ETP Species

Last updated on 9 April 2013

Cetacean bycatch in demersal trawling in the UK is generally rare and not thought to pose a risk (Defra, 2003). Interactions of the fishery with skates and rays are considered to be high in some areas (ICES, 2008).

Other Species

Last updated on 9 April 2013

Common dab is mainly a bycatch in fisheries for European plaice Pleuronectes platessa, European sole Solea solea, demersal roundfish (ICES, 2012) and Nephrops fisheries with otter trawls (NESPMAN, 2010).

In the UK, scientists and managers have been working together to reduce discards in the trawling fisheries (see compliance section).

HABITAT

Last updated on 9 April 2013

The impacts of demersal trawling on the benthic habitats have been extensively studied in European waters, particularly in the North Sea (e.g., Callaway et al., 2007; Hinz et al., 2009; Lengkeek and Bouma, 2010). Demersal trawling has been found to affect ecosystem function, both in terms of species richness, abundance and biomass, as well as physical habitat structure.

Information on the impact of this specific fishery is however scarce.

Marine Reserves

Last updated on 09 Apr 2013

A comprehensive network of Marine Protected Areas has been designated in the UK (JNCC, 2012).

FishSource Scores

SELECT SCORES

MANAGEMENT QUALITY

STOCK HEALTH:

No data available for biomass
No data available for biomass
To see data for catch and tac, please view this site on a desktop.
No data available for fishing mortality
No data available for fishing mortality
No data available for recruitment
No data available for recruitment
No data available for management quality
No data available for management quality
No data available for stock status
No data available for stock status

No related analysis

Download Source Data

Registered users can download the original data file for calculating the scores after logging in. If you wish, you can Register now.

Fishery Improvement Projects (FIPs)

No related FIPs

Certifications

Marine Stewardship Council (MSC)

No related MSC certifications

Sources

Credits

Additional References and Sources

Callaway, R., Engelhard, G.H., Dann, J., Cotter, J. and Rumohr, H., 2007. A century of North Sea epibenthos and trawling: comparison between 1902-1912, 1982-1985 and 2000. Marine Ecology Progress Series, 346: 27-43.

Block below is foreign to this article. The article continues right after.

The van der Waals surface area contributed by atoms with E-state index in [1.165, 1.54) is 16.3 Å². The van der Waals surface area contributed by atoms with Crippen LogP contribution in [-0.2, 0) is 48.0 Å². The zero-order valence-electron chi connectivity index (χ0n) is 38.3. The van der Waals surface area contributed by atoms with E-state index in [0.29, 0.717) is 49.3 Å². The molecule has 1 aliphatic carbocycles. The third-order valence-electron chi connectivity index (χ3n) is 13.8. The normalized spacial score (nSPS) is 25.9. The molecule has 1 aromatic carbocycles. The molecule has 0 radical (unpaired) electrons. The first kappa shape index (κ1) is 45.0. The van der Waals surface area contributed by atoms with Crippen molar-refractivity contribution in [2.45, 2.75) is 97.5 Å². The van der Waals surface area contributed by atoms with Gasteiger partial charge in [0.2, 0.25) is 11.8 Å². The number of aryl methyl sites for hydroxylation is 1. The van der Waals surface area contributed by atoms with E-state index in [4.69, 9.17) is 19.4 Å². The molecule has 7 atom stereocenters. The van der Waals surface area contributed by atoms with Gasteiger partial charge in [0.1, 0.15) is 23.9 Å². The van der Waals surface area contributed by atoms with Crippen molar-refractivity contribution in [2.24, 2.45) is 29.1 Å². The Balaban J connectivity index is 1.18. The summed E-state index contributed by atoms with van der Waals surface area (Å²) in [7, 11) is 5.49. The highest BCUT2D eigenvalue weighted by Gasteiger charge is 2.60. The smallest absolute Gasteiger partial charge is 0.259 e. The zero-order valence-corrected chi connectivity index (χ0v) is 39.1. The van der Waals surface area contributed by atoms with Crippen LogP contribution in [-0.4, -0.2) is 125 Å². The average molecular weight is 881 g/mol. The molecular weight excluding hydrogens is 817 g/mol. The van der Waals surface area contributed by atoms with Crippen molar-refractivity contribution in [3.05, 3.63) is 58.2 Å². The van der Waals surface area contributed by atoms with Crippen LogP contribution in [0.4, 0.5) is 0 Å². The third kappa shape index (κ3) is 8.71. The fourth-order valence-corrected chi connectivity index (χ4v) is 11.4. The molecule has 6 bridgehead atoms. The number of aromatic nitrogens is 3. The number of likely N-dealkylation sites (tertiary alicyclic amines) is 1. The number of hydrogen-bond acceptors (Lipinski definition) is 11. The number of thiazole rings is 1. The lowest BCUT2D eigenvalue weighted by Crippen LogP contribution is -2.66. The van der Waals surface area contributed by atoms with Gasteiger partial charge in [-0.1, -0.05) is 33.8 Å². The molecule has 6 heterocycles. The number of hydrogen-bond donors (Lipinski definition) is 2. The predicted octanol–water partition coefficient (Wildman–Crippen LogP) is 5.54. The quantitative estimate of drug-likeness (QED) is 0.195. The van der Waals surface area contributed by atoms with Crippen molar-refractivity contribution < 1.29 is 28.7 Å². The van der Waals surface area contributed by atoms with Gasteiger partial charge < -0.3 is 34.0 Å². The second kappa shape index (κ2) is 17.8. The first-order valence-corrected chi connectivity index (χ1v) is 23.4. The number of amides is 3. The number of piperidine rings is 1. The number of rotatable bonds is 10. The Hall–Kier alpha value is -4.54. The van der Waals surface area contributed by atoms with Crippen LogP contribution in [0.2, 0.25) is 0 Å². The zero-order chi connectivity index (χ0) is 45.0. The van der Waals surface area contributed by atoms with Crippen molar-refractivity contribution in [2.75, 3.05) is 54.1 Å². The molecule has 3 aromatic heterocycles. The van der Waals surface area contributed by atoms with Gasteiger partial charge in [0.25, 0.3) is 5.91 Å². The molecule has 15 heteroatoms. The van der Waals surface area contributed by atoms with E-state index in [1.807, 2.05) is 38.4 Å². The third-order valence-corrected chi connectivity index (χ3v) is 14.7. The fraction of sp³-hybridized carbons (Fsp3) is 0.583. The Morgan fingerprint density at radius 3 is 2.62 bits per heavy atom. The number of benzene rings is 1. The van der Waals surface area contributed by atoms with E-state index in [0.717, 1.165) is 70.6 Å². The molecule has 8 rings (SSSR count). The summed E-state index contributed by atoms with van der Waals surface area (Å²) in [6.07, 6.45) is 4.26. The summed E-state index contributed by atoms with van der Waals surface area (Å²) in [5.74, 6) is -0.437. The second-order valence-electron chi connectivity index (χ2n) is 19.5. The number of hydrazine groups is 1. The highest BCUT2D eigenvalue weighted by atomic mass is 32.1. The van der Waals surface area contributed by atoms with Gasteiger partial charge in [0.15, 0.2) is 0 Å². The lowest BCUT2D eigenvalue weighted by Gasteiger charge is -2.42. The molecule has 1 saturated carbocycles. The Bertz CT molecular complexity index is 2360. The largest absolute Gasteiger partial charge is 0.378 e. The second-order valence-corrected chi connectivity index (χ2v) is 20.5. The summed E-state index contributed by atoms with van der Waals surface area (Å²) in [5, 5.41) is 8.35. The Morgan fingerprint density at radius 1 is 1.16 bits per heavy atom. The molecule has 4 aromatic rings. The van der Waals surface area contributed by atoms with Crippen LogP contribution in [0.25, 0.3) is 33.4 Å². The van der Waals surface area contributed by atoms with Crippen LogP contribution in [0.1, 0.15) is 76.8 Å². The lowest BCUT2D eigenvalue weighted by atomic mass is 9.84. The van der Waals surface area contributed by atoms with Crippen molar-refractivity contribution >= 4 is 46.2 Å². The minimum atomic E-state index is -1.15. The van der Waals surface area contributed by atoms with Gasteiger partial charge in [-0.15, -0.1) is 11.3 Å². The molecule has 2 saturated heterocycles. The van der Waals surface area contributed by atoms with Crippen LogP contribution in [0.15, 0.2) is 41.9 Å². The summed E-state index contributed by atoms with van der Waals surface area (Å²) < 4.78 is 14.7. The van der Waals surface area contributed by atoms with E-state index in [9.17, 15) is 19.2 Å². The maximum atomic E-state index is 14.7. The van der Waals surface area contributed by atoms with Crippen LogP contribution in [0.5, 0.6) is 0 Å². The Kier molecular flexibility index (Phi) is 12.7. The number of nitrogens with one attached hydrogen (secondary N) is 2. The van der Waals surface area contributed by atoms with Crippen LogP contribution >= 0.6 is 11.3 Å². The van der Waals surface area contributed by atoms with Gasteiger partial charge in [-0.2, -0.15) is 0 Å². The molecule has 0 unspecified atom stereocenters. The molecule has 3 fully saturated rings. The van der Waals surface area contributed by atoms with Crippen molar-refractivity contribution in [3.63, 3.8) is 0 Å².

Hinz, Hilmar, Prieto, Virginia and Kaiser, Michel J., 2009. Trawl disturbance on benthic communities: chronic effects and experimental predictions. Ecological Applications, 19, 3: 761-773.

  1. Catchpole, T., 2011. Identifying underutilised species. Centre for Environment, Fisheries and Aquaculture Science (CEFAS). January 2011. 7 pp.http://cefas.defra.gov.uk/media/520068/underutilised%20species.pdf
  2. CEFAS, 2010. The Project 50%. Final project report. Centre for Environment, Fisheries and Aquaculture Science (CEFAS). 36 pp.http://www.cefas.defra.gov.uk/media/433833/project_50_printed_final_report.pdf
  3. CEFAS, 2011. Discards and fishing gear technology: Improving selectivity - reducing discards. Centre for Environment, Fisheries and Aquaculture Science (CEFAS) website. [Last modified06 September 2011]http://www.cefas.defra.gov.uk/our-science/fisheries-information/discards-and-fishing-gear-technology.aspx
  4. ICES. 2008. Report of the ICES Advisory Committee 2008. ICES Advice, 2008. Book 5, 267 pp.http://www.ices.dk/sites/pub/Publication%20Reports/ICES%20Advice/2008/ICES%20ADVICE%202008%20Book%205.pdf
  5. ICES, 2010. Report of the Working Group on Assessment of New MoU Species (WGNEW), 11-15 October 2010, ICES HQ, Denmark. ICES CM 2010/ACOM: 21. 185 pp.http://ices.dk/sites/pub/Publication%20Reports/Expert%20Group%20Report/acom/2010/WGNEW/WGNEW%202010%20.pdf
  6. ICES, 2012. Report of the Working Group on Assessment of New MoU Species (WGNEW), 5-9 March 2012. ICES CM 2012/ACOM: 20, 258 pp.http://ices.dk/sites/pub/Publication%20Reports/Expert%20Group%20Report/acom/2012/WGNEW/WGNEW%20final%20May%202012.pdf
  7. JNCC, 2012. Marine Protected Area Network of the UK. Joint Nature Conservation Committee (JNCC) website. [Accessed on 09 April 2013]http://jncc.defra.gov.uk/page-4549
  8. Lengkeek, W. and Bouma, S., 2010. Impacts of beam trawl fisheries in the North Sea: A summary of fifty-five publications. Bureau Waardenburg bv. Final Report: 10-048. 44 pp.http://assets.ocean2012.eu/publication_documents/documents/10/original/Impacts_of_beam_trawl_fisheries_in_the_North_Sea.pdf
  9. New Species for Management (NESPMAN), 2010. Report NESPMAN - Improving the knowledge of the biology and the fisheries of the new species for management for the European Commission, DG Maritime Affairs & Fisheries, Part 2, 441 p.http://ec.europa.eu/fisheries/documentation/studies/nespman02_en.pdf

Appended content

  1. ICES, 2010. Report of the Working Group on Assessment of New MoU Species (WGNEW), 11-15 October 2010, ICES HQ, Denmark. ICES CM 2010/ACOM: 21. 185 pp. http://ices.dk/sites/pub/Publication%20Reports/Expert%20Group%20Report/acom/2010/WGNEW/WGNEW%202010%20.pdf
  2. ICES, 2012. Report of the Working Group on Assessment of New MoU Species (WGNEW), 5-9 March 2012. ICES CM 2012/ACOM: 20, 258 pp. http://ices.dk/sites/pub/Publication%20Reports/Expert%20Group%20Report/acom/2012/WGNEW/WGNEW%20final%20May%202012.pdf
    References

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      Common dab - Celtic Sea and English Channel